Loading Tube Equipment for Audition/Comparison

Hello. I'm at one of those "accumulation points" where I have a bunch of equipment that I need to sort through and make some decisions on which to keep. I'd like to listen to amps and preamps back-to-back for the purpose of comparison, and I'd like to keep the equipment warm so I am swapping in a warmed up piece of gear during the comparison. I know some pieces of equipment can be unstable if they are not attached to some sort of load. Here are my general questions:

1) Is this true at all with preamps? I heard that tube preamps are typically stable whether loaded or not. In that case, I can keep both preamps on during the comparison. Just turning them off to swap out cabling.

2) What "side" do amps need to be loaded on - inputs or outputs? If a tube amp is connected to speakers (or some other load), does it alo need loading on its input - or is loading generally just needed for the output.

3) Is there a way to load the output of an amplifier with just a simple resistor? Can one get an 8 ohm resistor that handles high watts to provide the load. If so, what are the approprirate specs and where would one find such a resistor.

Thanks very much for good input. Peter
Your understanding of preamps is correct.

If you have no input on an amplifier, generally you won't need a load on it either. The best way to accomplish that is with a shorting plug on the input so there is no possibility of a signal.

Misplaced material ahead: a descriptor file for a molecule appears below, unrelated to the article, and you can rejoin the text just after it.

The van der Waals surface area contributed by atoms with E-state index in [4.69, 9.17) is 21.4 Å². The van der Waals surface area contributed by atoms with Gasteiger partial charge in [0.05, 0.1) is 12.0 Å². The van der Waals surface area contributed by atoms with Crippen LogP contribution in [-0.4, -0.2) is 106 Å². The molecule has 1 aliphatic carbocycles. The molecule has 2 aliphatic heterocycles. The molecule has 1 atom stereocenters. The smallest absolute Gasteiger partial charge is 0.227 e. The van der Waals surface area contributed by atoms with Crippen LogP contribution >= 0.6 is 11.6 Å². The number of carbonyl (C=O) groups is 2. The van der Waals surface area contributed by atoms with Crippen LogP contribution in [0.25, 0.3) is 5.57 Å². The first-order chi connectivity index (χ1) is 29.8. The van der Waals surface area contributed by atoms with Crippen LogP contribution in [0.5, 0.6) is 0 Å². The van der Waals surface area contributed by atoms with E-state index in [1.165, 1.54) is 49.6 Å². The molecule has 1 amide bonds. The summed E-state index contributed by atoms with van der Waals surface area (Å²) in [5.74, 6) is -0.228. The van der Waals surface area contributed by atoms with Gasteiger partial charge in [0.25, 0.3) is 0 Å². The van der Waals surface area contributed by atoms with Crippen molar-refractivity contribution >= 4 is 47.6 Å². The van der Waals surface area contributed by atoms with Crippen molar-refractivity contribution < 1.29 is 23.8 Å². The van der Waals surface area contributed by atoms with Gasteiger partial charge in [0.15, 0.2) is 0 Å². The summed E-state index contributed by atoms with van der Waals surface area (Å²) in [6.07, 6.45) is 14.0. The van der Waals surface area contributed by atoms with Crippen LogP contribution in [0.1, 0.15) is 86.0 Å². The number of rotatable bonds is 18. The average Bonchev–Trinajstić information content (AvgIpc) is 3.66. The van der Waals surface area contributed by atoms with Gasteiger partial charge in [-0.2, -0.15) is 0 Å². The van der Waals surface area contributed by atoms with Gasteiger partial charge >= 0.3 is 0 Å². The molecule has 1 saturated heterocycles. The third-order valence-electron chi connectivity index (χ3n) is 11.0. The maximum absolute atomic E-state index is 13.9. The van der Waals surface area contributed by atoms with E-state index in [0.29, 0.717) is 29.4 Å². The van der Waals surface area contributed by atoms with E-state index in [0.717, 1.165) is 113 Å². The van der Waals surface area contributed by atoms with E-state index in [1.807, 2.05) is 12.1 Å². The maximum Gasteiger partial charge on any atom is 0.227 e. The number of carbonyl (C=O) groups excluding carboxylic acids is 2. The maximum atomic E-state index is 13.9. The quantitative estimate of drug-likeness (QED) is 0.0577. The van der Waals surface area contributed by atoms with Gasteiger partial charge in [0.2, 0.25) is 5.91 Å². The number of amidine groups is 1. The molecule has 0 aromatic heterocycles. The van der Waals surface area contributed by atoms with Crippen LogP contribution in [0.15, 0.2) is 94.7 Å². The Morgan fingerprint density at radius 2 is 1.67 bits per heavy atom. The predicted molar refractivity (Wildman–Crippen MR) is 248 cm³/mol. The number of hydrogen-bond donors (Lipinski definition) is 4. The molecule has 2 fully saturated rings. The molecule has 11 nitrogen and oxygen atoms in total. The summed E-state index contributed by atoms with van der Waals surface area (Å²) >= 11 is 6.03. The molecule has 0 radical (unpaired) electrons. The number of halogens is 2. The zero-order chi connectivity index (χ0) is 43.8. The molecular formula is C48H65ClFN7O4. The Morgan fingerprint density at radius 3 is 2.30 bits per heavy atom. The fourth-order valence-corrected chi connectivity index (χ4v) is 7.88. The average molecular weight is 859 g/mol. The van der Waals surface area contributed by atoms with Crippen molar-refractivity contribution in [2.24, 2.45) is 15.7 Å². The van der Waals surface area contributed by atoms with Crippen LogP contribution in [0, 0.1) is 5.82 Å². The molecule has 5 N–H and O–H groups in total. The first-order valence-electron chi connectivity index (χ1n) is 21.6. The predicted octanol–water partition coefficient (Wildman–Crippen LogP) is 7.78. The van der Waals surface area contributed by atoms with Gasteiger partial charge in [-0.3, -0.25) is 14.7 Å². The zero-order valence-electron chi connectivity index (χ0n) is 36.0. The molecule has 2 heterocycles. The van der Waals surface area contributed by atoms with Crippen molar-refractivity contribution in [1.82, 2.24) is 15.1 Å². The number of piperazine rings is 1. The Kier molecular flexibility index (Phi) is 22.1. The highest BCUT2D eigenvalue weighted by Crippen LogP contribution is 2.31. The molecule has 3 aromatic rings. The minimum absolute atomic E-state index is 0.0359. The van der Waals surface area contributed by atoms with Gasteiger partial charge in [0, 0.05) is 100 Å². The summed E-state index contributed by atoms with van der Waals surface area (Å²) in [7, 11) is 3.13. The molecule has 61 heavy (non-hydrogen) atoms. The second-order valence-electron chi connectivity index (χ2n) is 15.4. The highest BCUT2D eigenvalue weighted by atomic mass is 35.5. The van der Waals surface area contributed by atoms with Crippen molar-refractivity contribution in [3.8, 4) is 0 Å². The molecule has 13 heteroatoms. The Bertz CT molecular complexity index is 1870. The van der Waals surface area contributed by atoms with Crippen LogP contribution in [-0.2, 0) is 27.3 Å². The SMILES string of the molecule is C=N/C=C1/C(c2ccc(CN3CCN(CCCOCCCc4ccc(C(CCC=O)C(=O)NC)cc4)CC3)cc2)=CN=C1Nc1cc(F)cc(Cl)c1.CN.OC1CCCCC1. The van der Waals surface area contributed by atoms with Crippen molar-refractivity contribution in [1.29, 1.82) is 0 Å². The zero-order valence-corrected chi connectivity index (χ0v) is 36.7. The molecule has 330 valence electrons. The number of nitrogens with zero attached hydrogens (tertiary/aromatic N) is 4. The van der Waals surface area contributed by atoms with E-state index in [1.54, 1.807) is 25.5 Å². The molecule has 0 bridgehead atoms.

Some amps are unstable with no load so this is only a generalization. If there is doubt, check with the manufacturer or test the amplifier with a DVM set to the AC scale, across the amplifier speaker terminals. If you only see a few milliVolts, you will be just fine.
Thanks Ralph! A few specific followups:

1) Is it correct to say that if you DO have an amplifier loaded on the outputs, you don't have to worry about the inputs (you can have nothing on the jacks)? I'm also asking because I want to test for the source of hum on a tube amplifier.

2) One can easily make a shorting plug with a cheap RCA patch cord by cutting off the plugs and soldering the two wires together just above each plug, correct?

3) When checking the amplifier with a DVM set on AC voltage, do you do this with the speakers hooked up, so you don't endanger the amp if it is unstable without a load?

Thanks again. Peter
Hi Peter, I have met a few amps that were unstable with no input. That's why I recommend a shorting plug, at least until you sort that out.

#2 is correct.

#3, with a shorting plug in place and no speaker load, measure the AC voltage coming out of the amp with a DVM. If only a few millivolts (less than 5), then no worries. If you see more than that, it might be a good idea to load the output of the amp with either a speaker or a resistance.